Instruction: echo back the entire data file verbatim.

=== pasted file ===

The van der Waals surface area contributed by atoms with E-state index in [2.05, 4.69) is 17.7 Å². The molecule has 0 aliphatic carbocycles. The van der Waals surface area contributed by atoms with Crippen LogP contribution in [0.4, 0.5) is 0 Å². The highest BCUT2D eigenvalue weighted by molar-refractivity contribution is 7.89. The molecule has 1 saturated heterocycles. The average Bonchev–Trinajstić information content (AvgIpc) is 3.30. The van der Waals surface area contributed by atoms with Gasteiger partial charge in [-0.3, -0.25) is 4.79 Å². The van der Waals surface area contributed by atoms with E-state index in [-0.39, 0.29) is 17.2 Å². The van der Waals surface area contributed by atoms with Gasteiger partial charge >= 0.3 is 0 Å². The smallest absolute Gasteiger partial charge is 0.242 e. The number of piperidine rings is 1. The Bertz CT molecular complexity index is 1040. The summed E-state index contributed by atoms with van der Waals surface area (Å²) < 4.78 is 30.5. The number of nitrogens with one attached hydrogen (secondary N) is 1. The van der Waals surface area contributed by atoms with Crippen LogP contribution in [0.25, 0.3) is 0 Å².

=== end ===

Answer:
The van der Waals surface area contributed by atoms with E-state index in [2.05, 4.69) is 17.7 Å². The molecule has 0 aliphatic carbocycles. The van der Waals surface area contributed by atoms with Crippen LogP contribution in [0.4, 0.5) is 0 Å². The highest BCUT2D eigenvalue weighted by molar-refractivity contribution is 7.89. The molecule has 1 saturated heterocycles. The average Bonchev–Trinajstić information content (AvgIpc) is 3.30. The van der Waals surface area contributed by atoms with Gasteiger partial charge in [-0.3, -0.25) is 4.79 Å². The van der Waals surface area contributed by atoms with E-state index in [-0.39, 0.29) is 17.2 Å². The van der Waals surface area contributed by atoms with Gasteiger partial charge >= 0.3 is 0 Å². The smallest absolute Gasteiger partial charge is 0.242 e. The number of piperidine rings is 1. The Bertz CT molecular complexity index is 1040. The summed E-state index contributed by atoms with van der Waals surface area (Å²) < 4.78 is 30.5. The number of nitrogens with one attached hydrogen (secondary N) is 1. The van der Waals surface area contributed by atoms with Crippen LogP contribution in [0.25, 0.3) is 0 Å².